Keep Your Pet Dog Safe from These 12 Toxic Flowering Plants

by - Monday, June 18, 2018


Most responsible pet parents are careful about what they put in their pet’s food bowl. They either insist on selecting fresh ingredients to cook a nice home-made meal or they buy expensive dog food product from the store. However, a dog’s natural instinct to forage often exposes them to toxic stuff. While a dog’s sense of smell helps it detect stuff it can eat in the wild, pet dogs sometimes have poor judgements. For example, there have been hundreds of instances of pets dying after consuming antifreeze liquid. This is why pet parents are always advised to keep their pets away from garages and other storage areas that might contain toxic chemicals.

A space that no one really thinks about as unsafe for dogs is the backyard or garden. Dogs have a habit of eating plants and flowers. While it’s important to train them to resist this urge, it’s also equally crucial to ensure your garden doesn’t contain any plants that may harm your dog. Apart from keeping them away from toxic threats, it’s also important to be prepared. Call up pet 24-hour poison control helpline for pets or contact a local vet in case of an emergency. Buy dog meds cheap and keep a stock of liver supplements to support the organ to flush out the toxins.

Autumn Crocus: Dogs can get poisoned if they eat any part of this toxic plant. The bulbs of these plants are especially toxic and consuming them can lead to organ failure.

Dahlia: A common garden flowering plant, consuming dahlia flower can cause gastrointestinal distress to dogs along with dermatitis.

Oleander: From vomiting and bloody stool to heart failure, oleander is highly toxic to dogs. This plant is often found in gardens in America and on roadsides. Both leaves and flowers of this plant are highly toxic.

Bird of Paradise: Symptoms of toxicity after eating any part of this plant can show up within the first 20 minutes. This may include muscle tremor, vomiting, and an uncoordinated gait.

Daffodil: Causing the blood pressure to drop drastically, the entire daffodil plant is toxic to dogs. Initial symptoms may include abdominal pain and diarrhea. The bulb is more toxic than other parts.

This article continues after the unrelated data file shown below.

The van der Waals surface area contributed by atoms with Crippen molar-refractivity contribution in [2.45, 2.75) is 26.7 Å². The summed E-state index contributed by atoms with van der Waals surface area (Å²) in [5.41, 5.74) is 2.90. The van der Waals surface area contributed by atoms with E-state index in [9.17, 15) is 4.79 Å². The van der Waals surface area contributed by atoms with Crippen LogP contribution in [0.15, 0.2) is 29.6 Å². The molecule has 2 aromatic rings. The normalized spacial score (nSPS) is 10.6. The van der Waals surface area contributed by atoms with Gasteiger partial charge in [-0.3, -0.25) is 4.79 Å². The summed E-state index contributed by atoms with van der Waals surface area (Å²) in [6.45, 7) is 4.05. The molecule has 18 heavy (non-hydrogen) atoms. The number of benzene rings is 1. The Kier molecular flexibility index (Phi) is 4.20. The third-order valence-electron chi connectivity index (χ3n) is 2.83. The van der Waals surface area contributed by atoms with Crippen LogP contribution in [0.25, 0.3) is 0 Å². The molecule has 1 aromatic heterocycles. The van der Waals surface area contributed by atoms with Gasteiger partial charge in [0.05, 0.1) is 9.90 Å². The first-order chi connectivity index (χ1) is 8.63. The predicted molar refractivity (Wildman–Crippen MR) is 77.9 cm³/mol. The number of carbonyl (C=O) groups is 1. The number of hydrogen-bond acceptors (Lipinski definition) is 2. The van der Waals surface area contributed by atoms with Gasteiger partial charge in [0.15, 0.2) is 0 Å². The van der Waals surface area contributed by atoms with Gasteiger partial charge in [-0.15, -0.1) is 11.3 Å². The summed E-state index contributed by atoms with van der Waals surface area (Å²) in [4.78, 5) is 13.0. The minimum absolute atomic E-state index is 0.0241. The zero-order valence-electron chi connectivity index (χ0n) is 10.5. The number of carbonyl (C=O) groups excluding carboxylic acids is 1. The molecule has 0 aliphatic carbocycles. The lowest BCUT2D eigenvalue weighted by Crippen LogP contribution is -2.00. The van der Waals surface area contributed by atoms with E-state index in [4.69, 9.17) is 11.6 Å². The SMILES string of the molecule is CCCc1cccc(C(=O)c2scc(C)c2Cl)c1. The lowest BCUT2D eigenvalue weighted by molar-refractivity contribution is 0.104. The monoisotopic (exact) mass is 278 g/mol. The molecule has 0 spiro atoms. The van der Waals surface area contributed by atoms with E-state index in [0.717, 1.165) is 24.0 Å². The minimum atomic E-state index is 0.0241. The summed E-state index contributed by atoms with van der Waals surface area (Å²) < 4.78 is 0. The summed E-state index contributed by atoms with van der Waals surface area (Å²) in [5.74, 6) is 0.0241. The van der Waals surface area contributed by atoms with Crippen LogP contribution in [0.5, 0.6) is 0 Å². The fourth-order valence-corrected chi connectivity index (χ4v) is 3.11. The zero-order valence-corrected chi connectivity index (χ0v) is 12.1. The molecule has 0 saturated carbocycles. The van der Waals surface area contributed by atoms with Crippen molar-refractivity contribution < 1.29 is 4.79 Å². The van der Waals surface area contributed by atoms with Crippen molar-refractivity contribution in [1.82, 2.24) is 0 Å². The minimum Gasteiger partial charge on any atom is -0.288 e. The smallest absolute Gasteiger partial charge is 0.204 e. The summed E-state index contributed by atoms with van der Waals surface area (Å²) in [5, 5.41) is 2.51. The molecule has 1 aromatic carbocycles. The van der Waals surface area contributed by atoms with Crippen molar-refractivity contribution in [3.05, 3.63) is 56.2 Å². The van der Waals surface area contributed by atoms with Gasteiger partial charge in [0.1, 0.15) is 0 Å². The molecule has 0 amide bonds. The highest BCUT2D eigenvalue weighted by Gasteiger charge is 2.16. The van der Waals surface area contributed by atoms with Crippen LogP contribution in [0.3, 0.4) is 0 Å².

Azalea: Containing a lethal neurotoxin called grayanotoxin this plant can potentially kill a dog. Abundantly found in gardens and in the wild, as little as 1 ounce of the plant can potentially be fatal to a 30lb dog

Daisies: Often called chrysanthemums, daisies are highly toxic to dogs. If consumed these harmless-looking flowers can cause organ failure and bloody stool.

Dumb Cane: Dumb cane or charming dieffenbachia is a common potted houseplant that is often kept indoors. It made it to this list because it’s toxic to dogs and it can cause intense irritation and burning of the mouth followed by excessive drooling.

Tulip: If you spot your dog munching down your favorite tulip plant, skip the scolding and rush your them to a vet. Tulips and any kinds of hyacinths are toxic to dogs and cats. They often elevate heart rate and cause excessive drooling. Much like some other plants on our list, the bulb is especially toxic.

Sago Palm: Sago palms are a common sight in gardens all across the globe. Resembling a stunted coconut tree, these palms are toxic to both dogs and humans. While humans would never try to eat the palm, dogs might. Common symptoms include paralysis and seizure. Death due to sago palm ingestion is not uncommon.

Foxglove: Foxglove plants contain a type of chemical called cardiac glycoside toxin. When consumed these toxic plants can affect the muscles of the heart and cause cardiac arrest.

Delphinium: There are 80 different species of delphinium found in the US and all of them are toxic to dogs. Commonly called larkspur, this plant contains diterpene alkaloid that is highly toxic. The plant is so toxic that often a couple of milligrams is enough to kill an adult dog.

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